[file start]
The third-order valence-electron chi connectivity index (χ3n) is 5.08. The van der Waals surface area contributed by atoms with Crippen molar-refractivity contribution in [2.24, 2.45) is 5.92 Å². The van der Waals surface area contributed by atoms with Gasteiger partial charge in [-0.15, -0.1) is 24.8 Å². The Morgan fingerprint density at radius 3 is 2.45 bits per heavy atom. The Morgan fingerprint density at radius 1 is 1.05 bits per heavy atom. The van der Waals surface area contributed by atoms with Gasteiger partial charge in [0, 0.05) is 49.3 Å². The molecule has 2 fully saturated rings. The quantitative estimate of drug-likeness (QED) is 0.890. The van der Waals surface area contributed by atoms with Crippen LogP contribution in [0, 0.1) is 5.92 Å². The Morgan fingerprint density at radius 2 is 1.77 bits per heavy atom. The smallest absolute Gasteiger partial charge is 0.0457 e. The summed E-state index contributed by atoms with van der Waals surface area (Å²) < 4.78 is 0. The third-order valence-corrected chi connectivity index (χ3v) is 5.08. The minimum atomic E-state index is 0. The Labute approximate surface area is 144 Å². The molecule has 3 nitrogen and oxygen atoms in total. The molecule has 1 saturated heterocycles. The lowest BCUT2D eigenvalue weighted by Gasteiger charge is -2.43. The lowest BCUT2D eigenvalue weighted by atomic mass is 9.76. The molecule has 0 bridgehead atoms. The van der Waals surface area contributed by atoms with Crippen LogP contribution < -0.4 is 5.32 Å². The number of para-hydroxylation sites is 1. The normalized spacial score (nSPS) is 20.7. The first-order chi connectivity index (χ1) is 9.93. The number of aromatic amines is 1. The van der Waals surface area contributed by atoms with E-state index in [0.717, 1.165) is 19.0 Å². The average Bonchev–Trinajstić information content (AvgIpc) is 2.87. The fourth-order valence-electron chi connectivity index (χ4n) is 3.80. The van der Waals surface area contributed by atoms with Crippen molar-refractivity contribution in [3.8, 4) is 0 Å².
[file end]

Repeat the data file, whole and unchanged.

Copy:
The third-order valence-electron chi connectivity index (χ3n) is 5.08. The van der Waals surface area contributed by atoms with Crippen molar-refractivity contribution in [2.24, 2.45) is 5.92 Å². The van der Waals surface area contributed by atoms with Gasteiger partial charge in [-0.15, -0.1) is 24.8 Å². The Morgan fingerprint density at radius 3 is 2.45 bits per heavy atom. The Morgan fingerprint density at radius 1 is 1.05 bits per heavy atom. The van der Waals surface area contributed by atoms with Gasteiger partial charge in [0, 0.05) is 49.3 Å². The molecule has 2 fully saturated rings. The quantitative estimate of drug-likeness (QED) is 0.890. The van der Waals surface area contributed by atoms with Crippen LogP contribution in [0, 0.1) is 5.92 Å². The Morgan fingerprint density at radius 2 is 1.77 bits per heavy atom. The smallest absolute Gasteiger partial charge is 0.0457 e. The summed E-state index contributed by atoms with van der Waals surface area (Å²) < 4.78 is 0. The third-order valence-corrected chi connectivity index (χ3v) is 5.08. The minimum atomic E-state index is 0. The Labute approximate surface area is 144 Å². The molecule has 3 nitrogen and oxygen atoms in total. The molecule has 1 saturated heterocycles. The lowest BCUT2D eigenvalue weighted by Gasteiger charge is -2.43. The lowest BCUT2D eigenvalue weighted by atomic mass is 9.76. The molecule has 0 bridgehead atoms. The van der Waals surface area contributed by atoms with Crippen LogP contribution < -0.4 is 5.32 Å². The number of para-hydroxylation sites is 1. The normalized spacial score (nSPS) is 20.7. The first-order chi connectivity index (χ1) is 9.93. The number of aromatic amines is 1. The van der Waals surface area contributed by atoms with E-state index in [0.717, 1.165) is 19.0 Å². The average Bonchev–Trinajstić information content (AvgIpc) is 2.87. The fourth-order valence-electron chi connectivity index (χ4n) is 3.80. The van der Waals surface area contributed by atoms with Crippen molar-refractivity contribution in [3.8, 4) is 0 Å².